I'd like to start a discussion about the various factors at work in "ducking" on the straights.
Superficially, it seems like a no-brainer: Less wind resistance = good idea. But I vaguely recall one discussion (on karting1.co.uk perhaps?) that claimed the time gained is negligible, and it's better to look at and concentrate on the race. Also, my son reported that on a damp track, ducking made him noticeably slower -- because he was pulling on the steering wheel to get lower, and thus removing weight from the rear wheels! That could also be a factor on a dry track.
What do you think?
Tim Walters said:
@Josh - I would like to see that.
josh dorn said:i think i have some documents on kart aerodynamics specifically CFD work, i think i remember reading that a kart generates 3kg of LIFT at a certain speed - not downforce. ill try find the info if anyones interested.
Ever seen footage of Barry Sheene in the 70's on a GP bike? Throttle arm straight, left arm tucked behind his back down the straights (middle finger often raised). He was superman in those days.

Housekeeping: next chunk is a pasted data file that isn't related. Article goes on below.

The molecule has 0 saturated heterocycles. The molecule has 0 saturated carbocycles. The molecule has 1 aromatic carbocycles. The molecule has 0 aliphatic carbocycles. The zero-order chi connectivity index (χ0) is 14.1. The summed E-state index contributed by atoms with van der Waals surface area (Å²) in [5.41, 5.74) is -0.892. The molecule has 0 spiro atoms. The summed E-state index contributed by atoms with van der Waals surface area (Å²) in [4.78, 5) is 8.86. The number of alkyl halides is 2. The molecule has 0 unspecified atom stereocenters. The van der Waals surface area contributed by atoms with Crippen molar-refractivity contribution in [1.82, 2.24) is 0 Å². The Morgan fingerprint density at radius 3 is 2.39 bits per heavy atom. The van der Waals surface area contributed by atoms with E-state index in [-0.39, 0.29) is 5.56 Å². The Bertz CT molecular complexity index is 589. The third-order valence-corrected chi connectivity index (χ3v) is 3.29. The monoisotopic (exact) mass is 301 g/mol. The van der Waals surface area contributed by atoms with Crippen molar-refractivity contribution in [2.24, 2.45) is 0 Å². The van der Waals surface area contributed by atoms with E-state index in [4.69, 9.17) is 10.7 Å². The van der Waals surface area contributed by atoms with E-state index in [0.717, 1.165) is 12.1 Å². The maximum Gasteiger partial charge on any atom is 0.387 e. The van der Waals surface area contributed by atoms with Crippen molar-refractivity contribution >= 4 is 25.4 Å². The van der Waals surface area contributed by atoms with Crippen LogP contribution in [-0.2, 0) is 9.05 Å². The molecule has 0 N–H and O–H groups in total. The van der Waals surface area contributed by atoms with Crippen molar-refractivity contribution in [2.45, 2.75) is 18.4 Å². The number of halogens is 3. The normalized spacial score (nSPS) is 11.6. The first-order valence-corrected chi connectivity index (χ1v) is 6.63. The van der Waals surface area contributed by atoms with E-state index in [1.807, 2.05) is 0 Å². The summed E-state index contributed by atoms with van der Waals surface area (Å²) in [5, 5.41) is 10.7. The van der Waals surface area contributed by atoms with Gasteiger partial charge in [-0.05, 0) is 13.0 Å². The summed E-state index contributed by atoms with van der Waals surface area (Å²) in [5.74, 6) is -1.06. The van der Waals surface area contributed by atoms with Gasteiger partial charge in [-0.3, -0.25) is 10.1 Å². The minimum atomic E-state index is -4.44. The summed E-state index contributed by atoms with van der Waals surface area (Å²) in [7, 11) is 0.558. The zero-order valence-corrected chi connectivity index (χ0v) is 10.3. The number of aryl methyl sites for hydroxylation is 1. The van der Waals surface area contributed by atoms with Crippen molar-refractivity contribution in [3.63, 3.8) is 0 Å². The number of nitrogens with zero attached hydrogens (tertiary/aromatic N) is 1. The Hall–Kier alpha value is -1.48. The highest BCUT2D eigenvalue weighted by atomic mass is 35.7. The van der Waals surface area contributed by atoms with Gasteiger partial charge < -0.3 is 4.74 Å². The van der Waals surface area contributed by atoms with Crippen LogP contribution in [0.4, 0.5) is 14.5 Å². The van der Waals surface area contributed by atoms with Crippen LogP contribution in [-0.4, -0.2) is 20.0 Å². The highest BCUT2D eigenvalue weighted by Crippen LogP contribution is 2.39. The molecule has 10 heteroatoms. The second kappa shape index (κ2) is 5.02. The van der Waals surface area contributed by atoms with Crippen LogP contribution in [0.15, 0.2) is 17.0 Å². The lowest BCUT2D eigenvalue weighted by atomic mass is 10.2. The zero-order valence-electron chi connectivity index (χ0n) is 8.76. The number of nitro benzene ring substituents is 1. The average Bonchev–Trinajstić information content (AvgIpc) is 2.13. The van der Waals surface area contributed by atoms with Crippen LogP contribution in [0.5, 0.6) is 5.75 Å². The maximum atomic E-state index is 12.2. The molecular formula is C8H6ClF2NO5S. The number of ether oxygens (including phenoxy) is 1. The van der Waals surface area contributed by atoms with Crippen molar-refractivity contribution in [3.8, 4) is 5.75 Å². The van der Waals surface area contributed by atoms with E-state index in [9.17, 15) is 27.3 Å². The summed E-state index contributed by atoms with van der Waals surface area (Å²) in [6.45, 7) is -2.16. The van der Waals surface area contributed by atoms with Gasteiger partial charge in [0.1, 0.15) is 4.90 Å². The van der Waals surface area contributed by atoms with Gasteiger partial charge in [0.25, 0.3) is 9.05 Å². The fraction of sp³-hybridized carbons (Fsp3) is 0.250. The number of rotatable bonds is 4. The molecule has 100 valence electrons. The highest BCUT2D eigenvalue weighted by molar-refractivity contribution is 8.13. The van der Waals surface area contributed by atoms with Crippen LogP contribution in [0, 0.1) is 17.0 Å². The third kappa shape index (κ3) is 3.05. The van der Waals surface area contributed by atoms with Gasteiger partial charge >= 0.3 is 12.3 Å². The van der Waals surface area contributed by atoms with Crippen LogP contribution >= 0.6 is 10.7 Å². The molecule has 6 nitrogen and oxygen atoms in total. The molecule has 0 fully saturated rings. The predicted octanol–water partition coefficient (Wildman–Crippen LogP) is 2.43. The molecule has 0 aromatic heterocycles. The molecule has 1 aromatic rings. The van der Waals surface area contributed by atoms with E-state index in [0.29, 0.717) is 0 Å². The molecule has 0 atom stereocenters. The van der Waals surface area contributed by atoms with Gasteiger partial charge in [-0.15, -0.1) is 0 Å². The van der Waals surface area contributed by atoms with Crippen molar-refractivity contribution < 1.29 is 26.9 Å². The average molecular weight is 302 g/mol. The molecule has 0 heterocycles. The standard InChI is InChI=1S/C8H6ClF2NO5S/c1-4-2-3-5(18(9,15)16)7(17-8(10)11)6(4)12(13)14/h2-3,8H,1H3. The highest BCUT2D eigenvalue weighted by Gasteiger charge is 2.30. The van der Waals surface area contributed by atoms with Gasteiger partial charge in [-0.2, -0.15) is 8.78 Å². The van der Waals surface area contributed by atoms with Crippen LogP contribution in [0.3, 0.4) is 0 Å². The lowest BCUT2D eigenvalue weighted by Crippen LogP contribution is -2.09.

Bruce Otter said:
I like to hold one arm out in front like superman cos hes fast,and he wears a suit too.maybee i need to get a cape as well
As long as you keep looking forward and not at the floor pan its whatever you believe, if you believe it helps then it does.
The heavier the driver, the slower the go-kart (ask me how I know)... if THAT technology could be transferred to real cars it would solve a lot of issues.
essay typer for go-kart journal, James A. Do.
Old discussion, so back to topic.
Both of my sons could lap 1.5 seconds faster than me.
However, I always achieved 100, and sometimes 200 RPM more than either of them down the main straight.
Same gearing, but I was 10Kg heavier.
One of my sons offered the following explanation:
"It's because you're a short arse dad, and you drag less air."
Possibly answers the question.